Oncolytics Biotech, Inc.
Technology Changing Life
Dr. Brad Thompson, COB, President and CEO 2008 Photo of Dr Matt Coffey - COO
Photograph by: Gavin Young, Calgary Herald
A Novel Approach to Cancer Therapeutics Oncolytics Biotech is a biotechnology company focused on the development of oncolytic viruses as potential therapeutics for use in a broad range of cancers. The Company is conducting clinical studies using REOLYSIN®, its proprietary formulation of the human reovirus, in some of the most prevalent forms of the disease including lung, colorectal and pancreatic cancers. Oncolytics' clinical program includes a number of human trials at a variety of stages including a Phase III trial in head and neck cancers. The Company has advanced its product manufacturing and intellectual property initiatives in parallel with its clinical development program to support development of a commercial product.
See the official company website for the most current information. www.oncolyticsbiotech.com
CURRENT SUMMARY - March 9th 2014
Expanding Clinical Program
o Lead product is REOLYSIN®, a broadly active novel cancer therapy
o Ongoing clinical trials include seven randomized studies:
o Enrollment complete randomized international study (REO 018) of REOLYSIN® in combination with carboplatin and
paclitaxel in platinum- refractory recurrent head and neck cancer patients – the supportive
study to a planned Phase III registration study in this indication
o Six sponsored Phase II studies announced or ongoing in the US and
Canada – breast, non-small cell lung, colorectal, prostate, pancreatic
and ovarian cancers
o Strong Intellectual Property Portfolio
o More than 370 patents issued worldwide
o Manufacturing at Commercial Scale - 100L cGMP completed, commercial manufacturing agreement in place
REOLYSIN is a proprietary isolate of the reovirus
Reovirus is a replication competent virus and is considered safe to humans
REOLYSIN has been safely administered to patients via intravenous, intratumoral and intrathecal injection
Mechanism of Action:
In Ras-activated cells, one of the key cellular defence mechanisms against double-stranded RNA viral infection, Protein Kinase-R (PKR), is deactivated
This specific vulnerability of constitutive Ras-activated cancer cells to the reovirus is the basis of REOLYSIN's activity and specificity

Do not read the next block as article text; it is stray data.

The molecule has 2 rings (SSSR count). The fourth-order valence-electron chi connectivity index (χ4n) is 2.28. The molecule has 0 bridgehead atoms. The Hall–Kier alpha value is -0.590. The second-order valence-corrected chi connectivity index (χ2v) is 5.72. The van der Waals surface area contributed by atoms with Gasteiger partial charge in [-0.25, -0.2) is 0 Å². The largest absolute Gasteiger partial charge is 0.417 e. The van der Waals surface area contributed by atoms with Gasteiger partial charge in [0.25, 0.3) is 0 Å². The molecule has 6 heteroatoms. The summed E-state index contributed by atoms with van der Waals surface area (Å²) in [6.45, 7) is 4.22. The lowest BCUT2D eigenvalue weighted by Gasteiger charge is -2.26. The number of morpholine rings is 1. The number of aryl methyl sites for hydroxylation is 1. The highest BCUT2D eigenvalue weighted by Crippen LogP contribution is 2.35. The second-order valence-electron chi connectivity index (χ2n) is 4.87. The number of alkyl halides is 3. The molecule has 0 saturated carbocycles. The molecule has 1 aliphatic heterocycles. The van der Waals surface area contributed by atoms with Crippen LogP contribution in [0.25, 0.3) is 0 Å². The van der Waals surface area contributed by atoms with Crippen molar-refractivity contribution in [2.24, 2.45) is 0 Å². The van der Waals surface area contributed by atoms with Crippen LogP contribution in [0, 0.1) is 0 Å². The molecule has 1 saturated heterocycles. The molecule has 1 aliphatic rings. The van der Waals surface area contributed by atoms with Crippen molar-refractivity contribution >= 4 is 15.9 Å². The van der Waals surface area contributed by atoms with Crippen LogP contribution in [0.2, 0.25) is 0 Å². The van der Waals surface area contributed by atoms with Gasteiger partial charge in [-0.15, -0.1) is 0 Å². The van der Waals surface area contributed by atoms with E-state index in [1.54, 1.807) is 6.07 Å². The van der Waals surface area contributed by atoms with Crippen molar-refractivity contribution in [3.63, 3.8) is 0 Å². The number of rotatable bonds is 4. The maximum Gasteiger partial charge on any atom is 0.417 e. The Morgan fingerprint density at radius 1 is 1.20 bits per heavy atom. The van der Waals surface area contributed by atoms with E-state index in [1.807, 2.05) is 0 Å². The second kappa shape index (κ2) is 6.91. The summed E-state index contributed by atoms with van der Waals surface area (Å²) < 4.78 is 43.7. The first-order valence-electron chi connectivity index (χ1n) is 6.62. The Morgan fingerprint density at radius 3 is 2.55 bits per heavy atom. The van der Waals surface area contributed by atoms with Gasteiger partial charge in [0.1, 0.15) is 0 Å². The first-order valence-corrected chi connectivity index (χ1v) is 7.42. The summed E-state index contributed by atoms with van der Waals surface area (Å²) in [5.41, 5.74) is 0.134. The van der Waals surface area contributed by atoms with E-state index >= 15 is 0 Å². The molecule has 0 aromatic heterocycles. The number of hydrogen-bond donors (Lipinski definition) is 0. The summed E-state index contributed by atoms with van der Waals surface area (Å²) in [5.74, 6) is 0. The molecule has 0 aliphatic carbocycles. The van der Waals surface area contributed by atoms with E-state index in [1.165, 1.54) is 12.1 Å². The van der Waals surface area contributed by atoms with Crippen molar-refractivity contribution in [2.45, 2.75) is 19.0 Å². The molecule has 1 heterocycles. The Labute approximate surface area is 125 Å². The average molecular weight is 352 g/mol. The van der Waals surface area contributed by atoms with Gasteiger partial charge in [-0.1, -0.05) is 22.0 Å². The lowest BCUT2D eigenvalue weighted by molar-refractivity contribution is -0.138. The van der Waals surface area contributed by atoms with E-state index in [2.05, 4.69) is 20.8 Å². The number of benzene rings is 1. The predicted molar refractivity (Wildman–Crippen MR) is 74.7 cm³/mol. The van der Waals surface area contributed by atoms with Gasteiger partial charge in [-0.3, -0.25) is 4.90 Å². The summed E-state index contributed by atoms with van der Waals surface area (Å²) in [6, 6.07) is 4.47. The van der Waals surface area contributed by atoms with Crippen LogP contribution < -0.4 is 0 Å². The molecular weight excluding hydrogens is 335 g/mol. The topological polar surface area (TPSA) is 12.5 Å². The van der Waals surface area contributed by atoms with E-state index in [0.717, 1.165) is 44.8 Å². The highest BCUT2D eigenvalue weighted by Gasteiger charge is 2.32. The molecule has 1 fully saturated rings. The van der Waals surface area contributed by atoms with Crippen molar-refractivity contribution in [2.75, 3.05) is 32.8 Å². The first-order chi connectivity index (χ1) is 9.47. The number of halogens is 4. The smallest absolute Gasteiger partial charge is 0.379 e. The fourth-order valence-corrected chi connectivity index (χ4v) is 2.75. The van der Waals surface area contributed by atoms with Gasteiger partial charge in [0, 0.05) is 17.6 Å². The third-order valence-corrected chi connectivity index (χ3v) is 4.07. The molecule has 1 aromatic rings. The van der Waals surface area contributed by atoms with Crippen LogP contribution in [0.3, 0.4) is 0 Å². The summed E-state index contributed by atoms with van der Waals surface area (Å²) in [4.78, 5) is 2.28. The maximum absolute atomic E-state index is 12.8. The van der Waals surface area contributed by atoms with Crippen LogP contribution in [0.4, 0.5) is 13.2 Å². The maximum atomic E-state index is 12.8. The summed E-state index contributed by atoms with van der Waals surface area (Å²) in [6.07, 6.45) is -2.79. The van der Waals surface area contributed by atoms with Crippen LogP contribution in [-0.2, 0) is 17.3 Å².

Reovirus oncolysis is seen in cancer cells with constitute Ras pathway activation; susceptible cancer cells therefore include those with either:
EGFR overexpression or mutation1; or
Ras mutation, which includes Kras mutation2
Both of these mutations lead to activation of the Ras pathway
KEY UPCOMING EVENTS
- Results from the NCI sponsored PH II Pancreatic Cancer trial ... Principal Investigator: Tanois Bekaii-Saab:
Data publication of the Phase III H&N : PFS data from the first 160 patients - REO 018, the Phase III SCCHN Trial data now separated into two distinct sub groups... "local recurrent disease, with or without metastases, and patients with distal metastases" - >Recruiting completed in the US, Canada, Belgium, UK. Italy, Spain, and Russia. See November 21 2013 press release describing preliminary results of the first sub group. See Sept 12 2012 press release regarding the analysis of unblinded data from the first 80 patients. "The Company has consulted with its principal investigators and the independent statistician for the study, and, on September 10, 2012, met with the U.S. Food and Drug Administration in Washington, D.C. Based on these discussions, the Company plans to expand enrollment in the first stage of the study to include 160 patients, all of whom have now been enrolled. Oncolytics intends to treat this expanded first stage of the REO 018 clinical trial as a separate supportive study to a planned registration study that will be similar to, and take the place of, the original second stage of the REO 018 clinical trial."
Principal Investigators Jan Vermorken - Belgium Dr Kevin Harrington - UK , Dr. James A Bonner - US
Publication of data for the PH I/II Ovarian cancer trial also sponsored by the NCI and conducted by Principal Investigator Dr. David Cohn
- 32 human clinical trials running or concluded
Conducting multiple Phase I/II, Phase II REOLYSIN clinical trials in the United Kingdom and the United States and one Phase III .
Positive interim and final data emerging including clinical responses in lung, liver and nodal metastatic disease
Collaborative agreements with the National Cancer Institute of the US and the NCIC-CTG Canada, the University of Leeds, and the Cancer Therapy & Research Center at the University of Texas Health Science Center in the U.S. to conduct multiple clinical trials.
The Gynecologic Oncology Group (GOG) is conducting a randomized Phase II trial of weekly paclitaxel versus weekly paclitaxel with REOLYSIN® in patients with persistent or recurrent ovarian, fallopian tube or primary peritoneal cancer (GOG186H).
The Children's Oncology Group (COG) is conducting a Phase I trial of REOLYSIN® in combination with cyclophosphamide in pediatric patients with relapsed or refractory solid tumors.
Strong IP position , Over 300 Patents Worldwide including 34 US Patents - US Patents can be found at this link.
Experienced management team and board of directors
The ubiquitous reovirus
Reovirus, an acronym for Respiratory Enteric Orphan virus, is generally believed to inhabit the respiratory and bowel systems in humans. Reovirus is found naturally in sewage and water supplies. By age 12, half of all children show evidence of reovirus exposure and by adulthood, most people have been exposed. However, the disease is non-pathogenic, meaning there are typically no symptoms from infections. The link to its cancer-killing ability was established after the reovirus was discovered to reproduce well in various cancer cell lines.